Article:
Indonesian Navy Academy cadets parade aboard the deck of the KRI Banda Aceh-593 warship at the Eastern Fleet Command in Surabaya in a file photo. Photo: Antara / Twitter

JAKARTA – Indonesia is embarking on a program to modernize its navy and build up a more effective deterrent to confront future incursions by Chinese ships into the 200-nautical-mile economic exclusion zone (EEZ) along its northern maritime border.

Maritime  Coordinating Minister Luhut Panjaitan has often stressed the need for what he calls “ocean-going” surface combatants to protect fishery resources from intruding Chinese and other foreign trawlers in the North Natuna Sea.

But the brazen seven-week incursion by a Chinese survey ship and two armed coast guard cutters near a gas exploration rig 20 kilometers inside Indonesian waters last year has upped the stakes and left the Indonesians scratching their heads over what comes next.

Indonesia’s two home-built Sigma-class and five 1960s-era Van Speijk-class frigates have a limited range of 6,000-9,000 kilometers, only slightly more than most of the navy’s core fleet of 24 corvettes, 14 of which were acquired from the former East German navy in 1993 and are nearing retirement.

Defense Minister Prabowo Subianto has concluded a deal for two British Arrowhead 140 frigates, which will be built at state-run PT PAL‘s Surabaya shipyard, and also signed a contract for six new Italian FREMM multi-role frigates and two upgraded Italian Navy Maestrale-class light frigates.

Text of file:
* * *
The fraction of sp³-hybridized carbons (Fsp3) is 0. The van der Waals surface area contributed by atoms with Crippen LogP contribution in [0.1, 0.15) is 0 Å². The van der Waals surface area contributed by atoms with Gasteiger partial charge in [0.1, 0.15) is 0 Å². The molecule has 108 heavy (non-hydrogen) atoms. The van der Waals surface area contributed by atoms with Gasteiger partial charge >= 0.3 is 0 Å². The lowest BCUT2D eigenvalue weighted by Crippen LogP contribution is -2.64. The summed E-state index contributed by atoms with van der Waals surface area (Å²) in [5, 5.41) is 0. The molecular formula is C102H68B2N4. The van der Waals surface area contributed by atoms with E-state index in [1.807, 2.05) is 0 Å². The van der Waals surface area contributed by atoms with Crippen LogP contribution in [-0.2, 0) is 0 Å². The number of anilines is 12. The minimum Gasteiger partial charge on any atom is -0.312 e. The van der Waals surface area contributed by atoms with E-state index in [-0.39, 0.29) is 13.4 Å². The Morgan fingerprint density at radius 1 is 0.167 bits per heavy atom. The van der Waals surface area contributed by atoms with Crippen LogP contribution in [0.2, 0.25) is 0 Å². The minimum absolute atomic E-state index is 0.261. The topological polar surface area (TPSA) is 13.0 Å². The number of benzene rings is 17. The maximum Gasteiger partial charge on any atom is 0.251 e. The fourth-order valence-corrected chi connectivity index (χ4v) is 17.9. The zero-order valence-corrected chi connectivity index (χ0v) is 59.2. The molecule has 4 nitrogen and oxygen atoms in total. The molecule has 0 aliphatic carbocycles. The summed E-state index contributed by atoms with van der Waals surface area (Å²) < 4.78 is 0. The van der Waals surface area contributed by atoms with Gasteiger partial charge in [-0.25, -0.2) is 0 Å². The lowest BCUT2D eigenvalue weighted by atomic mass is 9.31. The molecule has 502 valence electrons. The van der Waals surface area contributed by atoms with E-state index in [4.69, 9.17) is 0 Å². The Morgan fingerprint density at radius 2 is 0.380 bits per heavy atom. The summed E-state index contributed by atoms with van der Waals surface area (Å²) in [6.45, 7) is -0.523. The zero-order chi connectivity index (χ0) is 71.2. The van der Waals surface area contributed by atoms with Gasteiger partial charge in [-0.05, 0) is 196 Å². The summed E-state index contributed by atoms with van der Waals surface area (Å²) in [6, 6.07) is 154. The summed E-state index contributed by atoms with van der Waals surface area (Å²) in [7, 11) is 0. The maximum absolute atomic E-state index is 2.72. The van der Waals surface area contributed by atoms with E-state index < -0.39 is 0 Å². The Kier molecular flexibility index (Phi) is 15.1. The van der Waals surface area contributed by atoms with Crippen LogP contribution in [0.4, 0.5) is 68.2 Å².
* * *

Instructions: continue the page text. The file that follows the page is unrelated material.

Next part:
Prabowo was a surprise inclusion in President Joko Widodo’s Cabinet after losing to the incumbent in the 2019 presidential race. But the former army general has impressed with his grasp of strategic issues and his prioritizing a stronger navy and air force.

The minister is also considering the purchase of two or three squadrons of Boeing F-15EX Eagle II and Dassault Rafale fighter jets to augment a front-line fleet made up of three squadrons of Lockheed Martin F16s and 16 Russian Sukhoi Su-27/30s bought during an extended 15-year American arms embargo.

A Dassault Rafale jet goes through its paces at the Aero India air show in 2017. Photo: Wikipedia

Air force commander Air Chief Marshal Fadjar Prasetyo recently confirmed Indonesia had made the long-rumored decision to drop the planned acquisition of Su-35 multi-role fighters because of feared US economic sanctions.